CHICAGO — There are two schools of thought about Chicago Bulls General Manager Jerry Krause.
Critics suggest Krause is an opportunist, riding the success of Michael Jordan and the work of Coach Doug Collins.
Others--and they are in the majority within the Bulls' family--maintain Krause is a crafty workaholic, the main driving force behind a resurgent franchise.
Krause may be enjoying the last laugh as his club is host to today's NBA All-Star game. The Bulls have been well above .500 all season and for the first time in more than a decade are a legitimate playoff contender, playing before sellout crowds.
Regardless of whether people are pro or con on the vice president of basketball operations for the club, Krause remains unperturbed.
"My job was to build this franchise and turn it around," Krause says. "We've gotten started, and we're on the road toward that end."
Krause was hired by Bulls' owner Jerry Reinsdorf in March 1985 to oversee the operations for a club that has been muddled in mediocrity almost since its inception. Reinsdorf knew Krause from the work Krause did as a scout for Reinsdorf's other interest--the Chicago White Sox.
"Jerry is driven. He works harder than almost anyone I know," Reinsdrof says. "Sometimes he goes a little too overboard with his excitement and what he says. But believe me, no one is more dedicated to his job."
Collins also might have been a skeptic when Krause brought him aboard as the Bulls coach in 1986.
"Then I saw how hard he worked. The 16-18 hour days the guy puts in. You might not realize it but this guy lives, eats and drinks basketball," Collins says.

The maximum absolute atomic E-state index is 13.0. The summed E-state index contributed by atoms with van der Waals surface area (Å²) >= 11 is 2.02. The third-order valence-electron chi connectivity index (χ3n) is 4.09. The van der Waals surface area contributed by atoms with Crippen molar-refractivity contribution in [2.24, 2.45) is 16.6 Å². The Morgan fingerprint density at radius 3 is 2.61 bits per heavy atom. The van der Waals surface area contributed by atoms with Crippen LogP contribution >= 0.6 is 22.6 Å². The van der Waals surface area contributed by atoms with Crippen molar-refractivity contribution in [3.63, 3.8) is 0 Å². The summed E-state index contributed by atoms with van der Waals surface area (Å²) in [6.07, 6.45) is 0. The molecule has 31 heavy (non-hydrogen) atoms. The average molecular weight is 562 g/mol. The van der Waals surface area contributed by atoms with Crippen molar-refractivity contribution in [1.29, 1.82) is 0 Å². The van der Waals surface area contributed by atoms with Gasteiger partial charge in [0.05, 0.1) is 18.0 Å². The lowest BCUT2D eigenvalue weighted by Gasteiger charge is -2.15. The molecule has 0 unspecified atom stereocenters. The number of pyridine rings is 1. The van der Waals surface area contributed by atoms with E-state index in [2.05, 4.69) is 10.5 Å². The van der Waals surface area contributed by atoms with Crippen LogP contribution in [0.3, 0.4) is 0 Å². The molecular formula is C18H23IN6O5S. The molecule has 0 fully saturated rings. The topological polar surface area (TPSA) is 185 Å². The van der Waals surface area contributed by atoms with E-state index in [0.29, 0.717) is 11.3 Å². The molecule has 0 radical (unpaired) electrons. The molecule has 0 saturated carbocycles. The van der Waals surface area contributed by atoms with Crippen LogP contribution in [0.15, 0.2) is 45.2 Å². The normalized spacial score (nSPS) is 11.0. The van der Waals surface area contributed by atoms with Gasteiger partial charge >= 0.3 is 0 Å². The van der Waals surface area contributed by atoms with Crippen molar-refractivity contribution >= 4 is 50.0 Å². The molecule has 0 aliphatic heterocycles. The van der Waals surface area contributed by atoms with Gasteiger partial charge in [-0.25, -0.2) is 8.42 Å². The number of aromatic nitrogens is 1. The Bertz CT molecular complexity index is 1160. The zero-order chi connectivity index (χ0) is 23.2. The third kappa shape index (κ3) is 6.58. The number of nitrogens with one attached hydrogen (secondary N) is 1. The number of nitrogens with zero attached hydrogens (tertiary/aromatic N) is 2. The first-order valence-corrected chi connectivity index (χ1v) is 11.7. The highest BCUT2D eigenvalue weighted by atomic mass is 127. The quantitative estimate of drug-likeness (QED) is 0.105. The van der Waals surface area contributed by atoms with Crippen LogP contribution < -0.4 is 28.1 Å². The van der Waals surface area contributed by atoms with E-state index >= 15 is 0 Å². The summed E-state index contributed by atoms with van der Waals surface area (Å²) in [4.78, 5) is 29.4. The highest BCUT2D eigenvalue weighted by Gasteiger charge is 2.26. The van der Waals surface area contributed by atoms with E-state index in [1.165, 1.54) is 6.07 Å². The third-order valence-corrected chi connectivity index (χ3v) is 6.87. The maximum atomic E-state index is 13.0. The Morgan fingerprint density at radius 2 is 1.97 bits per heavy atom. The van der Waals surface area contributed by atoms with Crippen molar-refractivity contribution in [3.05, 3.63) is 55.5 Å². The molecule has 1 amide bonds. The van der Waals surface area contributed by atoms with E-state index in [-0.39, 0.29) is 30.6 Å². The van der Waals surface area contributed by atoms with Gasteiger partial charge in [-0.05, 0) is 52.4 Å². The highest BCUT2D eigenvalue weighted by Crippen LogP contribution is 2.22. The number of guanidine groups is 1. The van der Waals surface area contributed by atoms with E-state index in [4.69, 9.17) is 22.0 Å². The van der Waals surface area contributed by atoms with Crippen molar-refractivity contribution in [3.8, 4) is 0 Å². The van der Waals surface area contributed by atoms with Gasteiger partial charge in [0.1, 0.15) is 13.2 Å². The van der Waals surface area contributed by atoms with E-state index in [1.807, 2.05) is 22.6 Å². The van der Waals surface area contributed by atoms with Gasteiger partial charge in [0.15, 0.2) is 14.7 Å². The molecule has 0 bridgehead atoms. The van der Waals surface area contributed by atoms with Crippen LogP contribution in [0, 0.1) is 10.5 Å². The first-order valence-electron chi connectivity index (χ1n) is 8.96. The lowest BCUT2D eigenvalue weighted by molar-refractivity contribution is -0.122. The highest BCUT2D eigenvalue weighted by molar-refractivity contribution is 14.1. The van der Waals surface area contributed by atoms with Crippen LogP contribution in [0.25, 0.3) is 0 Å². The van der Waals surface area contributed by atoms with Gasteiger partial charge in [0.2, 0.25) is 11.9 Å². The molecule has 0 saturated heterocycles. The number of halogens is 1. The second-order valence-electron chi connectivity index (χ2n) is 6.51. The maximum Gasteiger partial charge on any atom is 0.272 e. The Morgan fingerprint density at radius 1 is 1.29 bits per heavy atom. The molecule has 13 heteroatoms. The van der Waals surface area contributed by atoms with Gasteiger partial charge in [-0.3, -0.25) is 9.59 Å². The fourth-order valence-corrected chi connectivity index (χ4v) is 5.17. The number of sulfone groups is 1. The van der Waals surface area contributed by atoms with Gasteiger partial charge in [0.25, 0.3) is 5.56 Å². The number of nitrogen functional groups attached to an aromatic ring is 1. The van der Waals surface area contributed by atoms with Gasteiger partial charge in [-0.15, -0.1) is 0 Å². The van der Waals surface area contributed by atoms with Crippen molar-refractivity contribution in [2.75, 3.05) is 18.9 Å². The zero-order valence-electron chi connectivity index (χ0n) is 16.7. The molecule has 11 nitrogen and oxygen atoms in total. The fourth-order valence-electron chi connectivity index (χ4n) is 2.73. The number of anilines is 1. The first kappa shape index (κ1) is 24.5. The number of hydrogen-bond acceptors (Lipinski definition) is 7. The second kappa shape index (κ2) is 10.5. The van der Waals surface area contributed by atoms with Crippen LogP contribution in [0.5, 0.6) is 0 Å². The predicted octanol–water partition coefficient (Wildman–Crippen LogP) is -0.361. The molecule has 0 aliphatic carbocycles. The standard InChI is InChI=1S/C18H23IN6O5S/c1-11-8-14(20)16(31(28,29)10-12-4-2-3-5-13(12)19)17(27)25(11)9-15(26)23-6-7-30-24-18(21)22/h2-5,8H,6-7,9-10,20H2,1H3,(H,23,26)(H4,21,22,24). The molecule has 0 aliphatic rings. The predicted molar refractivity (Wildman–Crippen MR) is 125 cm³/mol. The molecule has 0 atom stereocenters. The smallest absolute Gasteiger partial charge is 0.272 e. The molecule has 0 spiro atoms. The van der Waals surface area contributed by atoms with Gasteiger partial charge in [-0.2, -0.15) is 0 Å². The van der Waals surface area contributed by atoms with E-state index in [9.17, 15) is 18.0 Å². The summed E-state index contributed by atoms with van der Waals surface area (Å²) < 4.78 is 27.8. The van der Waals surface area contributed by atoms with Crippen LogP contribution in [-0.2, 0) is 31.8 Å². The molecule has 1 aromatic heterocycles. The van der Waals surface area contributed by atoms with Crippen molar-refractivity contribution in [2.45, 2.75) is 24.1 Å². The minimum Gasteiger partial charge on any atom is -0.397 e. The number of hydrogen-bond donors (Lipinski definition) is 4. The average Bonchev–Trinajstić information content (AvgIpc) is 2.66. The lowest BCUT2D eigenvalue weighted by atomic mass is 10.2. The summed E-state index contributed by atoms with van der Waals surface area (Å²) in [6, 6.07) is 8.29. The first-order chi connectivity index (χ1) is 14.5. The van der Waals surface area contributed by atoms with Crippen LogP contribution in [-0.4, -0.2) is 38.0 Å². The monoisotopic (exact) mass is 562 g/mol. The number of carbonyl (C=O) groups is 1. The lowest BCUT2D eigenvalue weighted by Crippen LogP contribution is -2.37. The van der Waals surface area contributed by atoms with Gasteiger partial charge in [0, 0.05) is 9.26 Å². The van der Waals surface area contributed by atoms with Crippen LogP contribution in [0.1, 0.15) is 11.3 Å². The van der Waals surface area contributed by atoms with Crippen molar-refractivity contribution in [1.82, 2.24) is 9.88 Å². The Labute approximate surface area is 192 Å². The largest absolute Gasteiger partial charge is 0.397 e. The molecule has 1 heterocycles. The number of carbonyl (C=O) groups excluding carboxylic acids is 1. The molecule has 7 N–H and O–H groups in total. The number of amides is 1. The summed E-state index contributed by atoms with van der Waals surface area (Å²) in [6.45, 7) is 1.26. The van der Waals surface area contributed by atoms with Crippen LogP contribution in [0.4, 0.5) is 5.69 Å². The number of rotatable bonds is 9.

Krause hardly fits the role of a pro basketball executive. In a sport where former players enter management or coaching and tower in the 6-foot-5 and over range, Krause is a hefty and diminutive 5-foot-5.
But Krause has been in the NBA for 19 years, dating back to the original Chicago franchise--the Zephyrs (which eventually transferred to become the present Washington Bullets).
He takes responsibility for helping to build the Bullets by scouting the likes of Earl Monroe and Wes Unseld.
Krause eventually got back to the Bulls in the 1970s, helping to draft standouts like Jerry Sloan, Norm Van Lier and Clifford Ray. But it is his present stint with Chicago in which Krause enjoys the highest visibility.
He isn't afraid to gamble, a quality that enabled him to convince Bulls' ownership to sign Collins.
"Here was a guy without any head coaching experience in the NBA. A lot of the writers got on me for that. But I knew that he had the right qualities to be a coach when he was a player," Krause says. "And he had done some college coaching. And now he is considered one of the top young coaches in the NBA."
Krause also seems to shine on draft day. He has wheeled and dealed with Bulls personnel in more than two years with 19 separate trades, many engineered on draft day.
His most notable came in his first draft as vice president of the Bulls. Chicago worked a deal that sent its original first round draft choice, Keith Lee, to Cleveland for an unknown Division II forward named Charles Oakley.
"No one had heard about him, but we had scouted him and knew what he was capable of," Krause recalls.
Oakley was a surprise success in his first two years in the NBA and is considered one of the premier rebounders in the league.
Last summer, Krause was at it again. He swung three deals on draft day, eventually getting Horace Grant of Clemson and what has become the Krause trademark--an unknown small college player named Scottie Pippen.
"He was our secret. Again, we had seen Scottie play in Central Arkansas and knew he could make it. We thought we had it under wraps until he showed up so well at the scouts camp," Krause says. "Well, we had to make some deals to make sure we got him. But we did get him."
Despite his penchant for hard work and the high marks he receives from scouts and fellow general managers, Krause still hasn't gotten over the hump with Chicago.
The Bulls are still considered a one-dimensional team with Jordan, a player drafted by Krause's predecessor, Rod Thorn. It is Jordan that is attracting the big crowds and who is principally responsible for Chicago's rise to the .500 level.